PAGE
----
Always prioritise your time and pick your battles. Don’t spend three days nursing a non-critical patch through the review process, or arguing over a minor technical point on a mailing list if you don’t have to. If you’re lucky enough to be in a management or senior community position, then delegation can also be helpful. Consider assigning a proxy to attend non-essential meetings or monitor mailing lists.

Finally, don’t fall into the trap of doing only enterprise work while you’re in the office and your boss is watching you, then doing all your community work at home after hours. That’s a recipe for burnout, regardless of how much you enjoy doing the community work. You still need to make sure you get time with your friends and family away from the computer, hit the gym occasionally, and get in some all-important couch time.

How can I be a good community member without looking like a company shill, *and* keep my job?

It’s natural to assume that there will sometimes be conflicts between what your company and your community wants. The best way to handle this is to have already created a culture of honesty and respect in both groups, but that is often beyond your control. Whatever the prevailing culture, though, you can always create your own reputation. Doing this right from the beginning will not only help you when trouble arises, but should also help influence the community’s culture too, even if it’s only in a small way. (If you’re interested in hearing more about creating culture in technical writing teams, come along to my presentation “8 writers in under 8 months: from zero to a docs team in no time flat” at linux.conf.au in Auckland, New Zealand 12-16 January, 2015. The talk should also be made available as a recording after the event)

To create your own reputation, start by being honest with both your company and the community. If you’re pushing a feature upstream because your company wants it, say so, and consider it a use case. If your company has customers wanting a feature then that’s a good reason to do it. If there aren’t any customers asking for the feature, though, question the real reason why it’s being requested, and don’t just pull rank and shove it through the upstream process because your boss told you to.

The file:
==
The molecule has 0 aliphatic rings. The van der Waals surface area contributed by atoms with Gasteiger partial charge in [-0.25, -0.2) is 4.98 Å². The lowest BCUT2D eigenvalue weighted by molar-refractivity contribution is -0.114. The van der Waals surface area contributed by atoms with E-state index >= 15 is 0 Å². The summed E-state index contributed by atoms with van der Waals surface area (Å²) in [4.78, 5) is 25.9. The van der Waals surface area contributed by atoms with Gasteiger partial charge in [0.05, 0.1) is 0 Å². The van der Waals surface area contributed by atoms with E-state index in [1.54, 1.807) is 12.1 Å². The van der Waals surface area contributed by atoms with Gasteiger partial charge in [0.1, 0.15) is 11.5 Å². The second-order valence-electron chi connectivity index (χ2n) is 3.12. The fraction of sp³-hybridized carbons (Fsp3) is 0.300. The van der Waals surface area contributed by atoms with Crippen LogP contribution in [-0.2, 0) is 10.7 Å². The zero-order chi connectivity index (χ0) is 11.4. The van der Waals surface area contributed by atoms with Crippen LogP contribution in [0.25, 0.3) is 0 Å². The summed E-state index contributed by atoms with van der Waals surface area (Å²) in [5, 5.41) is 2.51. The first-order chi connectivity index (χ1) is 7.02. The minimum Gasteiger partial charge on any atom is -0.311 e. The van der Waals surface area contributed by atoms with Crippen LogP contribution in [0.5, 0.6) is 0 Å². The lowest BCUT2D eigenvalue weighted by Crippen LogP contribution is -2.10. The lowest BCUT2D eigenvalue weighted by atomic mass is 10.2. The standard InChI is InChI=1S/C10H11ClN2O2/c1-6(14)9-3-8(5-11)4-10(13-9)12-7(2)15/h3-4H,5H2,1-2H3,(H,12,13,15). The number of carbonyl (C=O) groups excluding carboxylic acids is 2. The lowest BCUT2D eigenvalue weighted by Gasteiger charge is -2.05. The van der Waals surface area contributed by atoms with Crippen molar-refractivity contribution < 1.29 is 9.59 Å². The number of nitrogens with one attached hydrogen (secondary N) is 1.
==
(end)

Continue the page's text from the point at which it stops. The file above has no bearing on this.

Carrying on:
In order to keep your job, and to keep on being able to work on upstream, it’s important to make sure your company understands what you do in the community. It’s a good idea to have your upstream responsibilities enshrined in your job description, and reinforced at performance review time. If you can, make community contributions and achievements (lines of code, number of patches accepted, achieving more senior community roles) a performance goal. The other side of that coin is to make sure you’re actually doing it. Even if you’re super busy with an enterprise release, spend a little time every day on community work. Even if it’s just triaging a few bugs, or completing a code review or two over your morning coffee. It’ll help the community to not forget that you exist, and it’s a constant push of effort you can show your manager when you need to justify your existence.